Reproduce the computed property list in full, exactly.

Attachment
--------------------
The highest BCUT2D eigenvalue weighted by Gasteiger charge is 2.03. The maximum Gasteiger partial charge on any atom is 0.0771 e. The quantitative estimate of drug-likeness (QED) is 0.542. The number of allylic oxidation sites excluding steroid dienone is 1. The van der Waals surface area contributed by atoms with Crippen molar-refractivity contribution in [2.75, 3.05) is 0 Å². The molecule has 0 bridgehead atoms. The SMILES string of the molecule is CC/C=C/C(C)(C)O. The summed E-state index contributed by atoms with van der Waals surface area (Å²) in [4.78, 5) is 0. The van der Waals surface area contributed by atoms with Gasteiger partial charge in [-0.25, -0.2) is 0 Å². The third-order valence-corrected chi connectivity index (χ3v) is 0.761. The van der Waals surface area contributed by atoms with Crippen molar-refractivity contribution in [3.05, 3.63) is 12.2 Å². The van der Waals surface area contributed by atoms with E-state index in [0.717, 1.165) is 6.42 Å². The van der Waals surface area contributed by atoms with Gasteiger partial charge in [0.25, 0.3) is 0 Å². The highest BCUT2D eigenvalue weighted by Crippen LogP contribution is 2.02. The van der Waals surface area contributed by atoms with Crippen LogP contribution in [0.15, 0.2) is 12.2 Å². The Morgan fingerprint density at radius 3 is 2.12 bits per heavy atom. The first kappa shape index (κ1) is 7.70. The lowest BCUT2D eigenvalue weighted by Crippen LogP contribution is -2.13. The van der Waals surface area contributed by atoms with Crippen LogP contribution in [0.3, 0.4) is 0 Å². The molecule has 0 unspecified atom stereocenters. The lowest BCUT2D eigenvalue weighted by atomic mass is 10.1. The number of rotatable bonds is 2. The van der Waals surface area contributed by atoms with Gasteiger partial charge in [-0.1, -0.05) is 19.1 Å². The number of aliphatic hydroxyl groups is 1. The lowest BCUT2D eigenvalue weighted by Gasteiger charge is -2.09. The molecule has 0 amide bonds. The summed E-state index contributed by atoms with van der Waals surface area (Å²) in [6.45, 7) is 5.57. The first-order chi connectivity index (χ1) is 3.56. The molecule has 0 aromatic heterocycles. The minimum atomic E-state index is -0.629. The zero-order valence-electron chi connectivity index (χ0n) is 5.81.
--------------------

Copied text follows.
The highest BCUT2D eigenvalue weighted by Gasteiger charge is 2.03. The maximum Gasteiger partial charge on any atom is 0.0771 e. The quantitative estimate of drug-likeness (QED) is 0.542. The number of allylic oxidation sites excluding steroid dienone is 1. The van der Waals surface area contributed by atoms with Crippen molar-refractivity contribution in [2.75, 3.05) is 0 Å². The molecule has 0 bridgehead atoms. The SMILES string of the molecule is CC/C=C/C(C)(C)O. The summed E-state index contributed by atoms with van der Waals surface area (Å²) in [4.78, 5) is 0. The van der Waals surface area contributed by atoms with Gasteiger partial charge in [-0.25, -0.2) is 0 Å². The third-order valence-corrected chi connectivity index (χ3v) is 0.761. The van der Waals surface area contributed by atoms with Crippen molar-refractivity contribution in [3.05, 3.63) is 12.2 Å². The van der Waals surface area contributed by atoms with E-state index in [0.717, 1.165) is 6.42 Å². The van der Waals surface area contributed by atoms with Gasteiger partial charge in [0.25, 0.3) is 0 Å². The highest BCUT2D eigenvalue weighted by Crippen LogP contribution is 2.02. The van der Waals surface area contributed by atoms with Crippen LogP contribution in [0.15, 0.2) is 12.2 Å². The Morgan fingerprint density at radius 3 is 2.12 bits per heavy atom. The first kappa shape index (κ1) is 7.70. The lowest BCUT2D eigenvalue weighted by Crippen LogP contribution is -2.13. The van der Waals surface area contributed by atoms with Crippen LogP contribution in [0.3, 0.4) is 0 Å². The molecule has 0 unspecified atom stereocenters. The lowest BCUT2D eigenvalue weighted by atomic mass is 10.1. The number of rotatable bonds is 2. The van der Waals surface area contributed by atoms with Gasteiger partial charge in [-0.1, -0.05) is 19.1 Å². The number of aliphatic hydroxyl groups is 1. The lowest BCUT2D eigenvalue weighted by Gasteiger charge is -2.09. The molecule has 0 amide bonds. The summed E-state index contributed by atoms with van der Waals surface area (Å²) in [6.45, 7) is 5.57. The first-order chi connectivity index (χ1) is 3.56. The molecule has 0 aromatic heterocycles. The minimum atomic E-state index is -0.629. The zero-order valence-electron chi connectivity index (χ0n) is 5.81.